Final Report of the 2018-2020 FOIA Advisory Committee Delivered to the Archivist

The Office of Government Information Services (OGIS) has delivered the Final Report and Recommendations of the 2018-2020 term of the FOIA Advisory Committee to the Archivist of the United States, David S. Ferriero. The report is the result of two years of hard work by the Committee’s 20 members, who include FOIA experts from inside and outside of government. The Committee’s charter tasked it with studying the FOIA landscape across the federal government and making recommendations to the Archivist. During the 2018-2020 term, the Committee formed three subcommittees to consider ways that federal agencies can improve records management practices, tackle time and volume issues, and adopt a vision of FOIA for the future. The reports of the Records Management, Time/Volume, and Vision Subcommittees are available on our website.

Based on the work of the subcommittees, the Committee identified and approved 22 recommendations for the National Archives and Records Administration (NARA), OGIS, the U.S. Department of Justice, Office of Information Policy (OIP), federal agencies, the Chief FOIA Officers (CFO) Council, the Council of the Inspectors General on Integrity and Efficiency (CIGIE), and Congress.

OGIS will partner with these entities to help implement the recommendations. OGIS is nearing completion on work on most of the recommendations from the 2016-2018 term of the Committee. Please stay tuned to this blog for more on that in the coming months.

Briefly, in its final report, the 2018-2020 term of the Committee recommends that:

Enhancing Online Access

  1. OGIS assess information about the FOIA filing process available on agency websites, with the goal of informing further OIP guidance on how agencies may improve online descriptions of the process.

  2. OIP issue guidance related to the inclusion of records management-related materials and FOIA handbooks on agency websites.
  1. Agencies work toward the goal of collecting, describing, and giving access to FOIA-released records in one or more central repositories, and on agency websites.

Improving Training

  1. NARA and OIP offer records management training to FOIA officers and FOIA Public Liaisons in federal agencies, and include a FOIA module in records management training courses open to all federal employees.

  2. OIP issue guidance requesting agencies to provide annual mandatory FOIA training to all new and current employees and contractors. OGIS and OIP review agencies’ current FOIA training requirements and content.

  3. OGIS and OIP assist agencies in developing FOIA and records management briefings for incoming senior leaders following changes in administration or leadership.

Raising the Profile of FOIA within Agencies

  1. OGIS and OIP review the FOIA performance measures used in Agency Performance Plans and Reports, encourage agencies to include FOIA in their performance plans and submit the results of their review and any recommendations to Congress and the President.

  2. OIP collect information as part Chief FOIA Officer Reports regarding FOIA standard operating procedures.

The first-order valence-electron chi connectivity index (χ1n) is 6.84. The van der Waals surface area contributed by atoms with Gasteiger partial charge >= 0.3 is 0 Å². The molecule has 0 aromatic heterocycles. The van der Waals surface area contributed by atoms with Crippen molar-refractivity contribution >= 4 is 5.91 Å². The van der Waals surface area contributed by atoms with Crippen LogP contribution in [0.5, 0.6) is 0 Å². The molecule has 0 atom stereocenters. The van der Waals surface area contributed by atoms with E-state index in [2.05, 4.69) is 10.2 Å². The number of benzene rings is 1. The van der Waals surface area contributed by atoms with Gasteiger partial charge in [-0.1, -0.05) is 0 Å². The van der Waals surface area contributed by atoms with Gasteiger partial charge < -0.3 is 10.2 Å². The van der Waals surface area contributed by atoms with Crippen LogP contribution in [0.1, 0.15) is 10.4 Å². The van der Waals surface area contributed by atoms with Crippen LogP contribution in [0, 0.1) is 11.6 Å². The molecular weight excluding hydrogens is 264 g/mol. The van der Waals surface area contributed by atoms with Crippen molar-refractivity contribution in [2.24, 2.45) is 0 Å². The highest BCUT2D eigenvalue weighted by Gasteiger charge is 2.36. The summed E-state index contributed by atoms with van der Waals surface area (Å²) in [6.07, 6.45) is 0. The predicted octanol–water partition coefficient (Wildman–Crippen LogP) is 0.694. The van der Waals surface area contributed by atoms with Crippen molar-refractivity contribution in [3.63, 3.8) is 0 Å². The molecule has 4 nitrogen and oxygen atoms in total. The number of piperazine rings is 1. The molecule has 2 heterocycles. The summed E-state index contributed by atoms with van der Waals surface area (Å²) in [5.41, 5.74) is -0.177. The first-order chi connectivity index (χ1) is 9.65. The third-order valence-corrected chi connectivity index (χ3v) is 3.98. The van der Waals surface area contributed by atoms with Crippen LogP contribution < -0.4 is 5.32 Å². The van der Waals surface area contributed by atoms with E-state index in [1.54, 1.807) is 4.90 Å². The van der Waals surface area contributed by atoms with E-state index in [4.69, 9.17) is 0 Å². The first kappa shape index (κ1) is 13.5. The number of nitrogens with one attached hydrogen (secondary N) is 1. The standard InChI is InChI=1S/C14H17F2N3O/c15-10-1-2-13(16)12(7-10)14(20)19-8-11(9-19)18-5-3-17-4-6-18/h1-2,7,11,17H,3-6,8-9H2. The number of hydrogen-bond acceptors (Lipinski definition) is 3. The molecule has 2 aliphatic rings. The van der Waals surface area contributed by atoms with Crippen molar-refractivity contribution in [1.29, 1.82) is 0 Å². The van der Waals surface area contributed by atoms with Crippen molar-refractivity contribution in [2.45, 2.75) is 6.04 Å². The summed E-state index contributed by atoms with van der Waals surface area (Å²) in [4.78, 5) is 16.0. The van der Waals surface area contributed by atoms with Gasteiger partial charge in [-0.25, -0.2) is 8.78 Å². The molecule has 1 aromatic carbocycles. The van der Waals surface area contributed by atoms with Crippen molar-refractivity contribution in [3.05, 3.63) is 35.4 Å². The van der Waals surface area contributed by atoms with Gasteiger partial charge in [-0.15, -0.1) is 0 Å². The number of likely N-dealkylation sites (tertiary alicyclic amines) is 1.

3. NARA incorporate and further develop the idea of public access to federal records, including through FOIA, as part of its Federal Electronic Records Modernization Initiative (FERMI).

  4. NARA and OIP establish liaisons with the Chief Data Officers Council to ensure that Council officials understand the importance of federal recordkeeping and FOIA requirements.

Embracing New Technologies

  1. OIP provide guidance to agencies on the use of e-discovery tools to assist agencies in their searches of electronic records in response to FOIA requests.

  2. Agencies publicly release FOIA documents on their FOIA websites and portals in open, legible, machine-readable and machine-actionable formats.

  3.  Agencies review their FOIA-related technological and staffing capabilities within two years to identify the resources needed to respond to current and anticipated future FOIA demands.

Providing Alternatives to FOIA Access

  1. OGIS and OIP help agencies explore and consider alternative, more efficient ways for requesters to access records about themselves.

  2. Agencies make commonly requested documents available outside of the FOIA process, including in publicly accessible online databases.

Recommendations for the Chief FOIA Officers Council

  1. The CFO Council create a committee to research and propose cross-agency grant programs and other FOIA funding sources, create career paths for FOIA professionals, and promote models to align agency resources with agency transparency.

  2. The CFO Council work with agency leadership to issue an annual memorandum on the importance of FOIA. 

Recommendation for the Council of the Inspectors General on Integrity and Efficiency

  1. The Chair of CIGIE consider a cross-cutting project examining how successful agency FOIA programs are in providing access to agency records in electronic and digital form.

Recommendations for Congress

  1. Congress engage in regular and robust oversight of FOIA, hold more hearings, establish regular and coordinated communication with agencies around FOIA issues, and strengthen OGIS with clearer authority and expanded resources.

  2. Congress address the funding for agency FOIA programs and ensure that agencies have sufficient resources to comply with the FOIA.

Additional Recommendations: Looking to the Future

  1. The Archivist of the United States actively guide ongoing and future federal data strategies to include FOIA and federal recordkeeping policies.

  2. The Archivist promote research into the use of artificial intelligence and machine learning to improve FOIA searches and efficiently process FOIA requests.